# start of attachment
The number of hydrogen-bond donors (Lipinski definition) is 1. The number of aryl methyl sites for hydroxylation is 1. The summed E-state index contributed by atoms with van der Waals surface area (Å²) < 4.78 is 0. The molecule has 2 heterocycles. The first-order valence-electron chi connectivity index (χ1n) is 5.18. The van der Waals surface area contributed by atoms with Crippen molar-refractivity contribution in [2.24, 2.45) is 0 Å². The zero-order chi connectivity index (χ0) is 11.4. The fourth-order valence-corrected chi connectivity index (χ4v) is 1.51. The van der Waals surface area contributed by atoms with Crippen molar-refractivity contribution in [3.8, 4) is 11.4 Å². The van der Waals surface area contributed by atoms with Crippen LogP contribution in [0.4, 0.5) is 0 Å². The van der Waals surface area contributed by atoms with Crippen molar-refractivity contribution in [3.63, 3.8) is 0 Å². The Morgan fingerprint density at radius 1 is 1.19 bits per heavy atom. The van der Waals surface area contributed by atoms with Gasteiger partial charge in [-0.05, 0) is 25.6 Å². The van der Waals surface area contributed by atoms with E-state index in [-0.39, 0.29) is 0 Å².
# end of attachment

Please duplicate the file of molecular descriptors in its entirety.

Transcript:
The number of hydrogen-bond donors (Lipinski definition) is 1. The number of aryl methyl sites for hydroxylation is 1. The summed E-state index contributed by atoms with van der Waals surface area (Å²) < 4.78 is 0. The molecule has 2 heterocycles. The first-order valence-electron chi connectivity index (χ1n) is 5.18. The van der Waals surface area contributed by atoms with Crippen molar-refractivity contribution in [2.24, 2.45) is 0 Å². The zero-order chi connectivity index (χ0) is 11.4. The fourth-order valence-corrected chi connectivity index (χ4v) is 1.51. The van der Waals surface area contributed by atoms with Crippen molar-refractivity contribution in [3.8, 4) is 11.4 Å². The van der Waals surface area contributed by atoms with Crippen LogP contribution in [0.4, 0.5) is 0 Å². The van der Waals surface area contributed by atoms with Crippen molar-refractivity contribution in [3.63, 3.8) is 0 Å². The Morgan fingerprint density at radius 1 is 1.19 bits per heavy atom. The van der Waals surface area contributed by atoms with Gasteiger partial charge in [-0.05, 0) is 25.6 Å². The van der Waals surface area contributed by atoms with E-state index in [-0.39, 0.29) is 0 Å².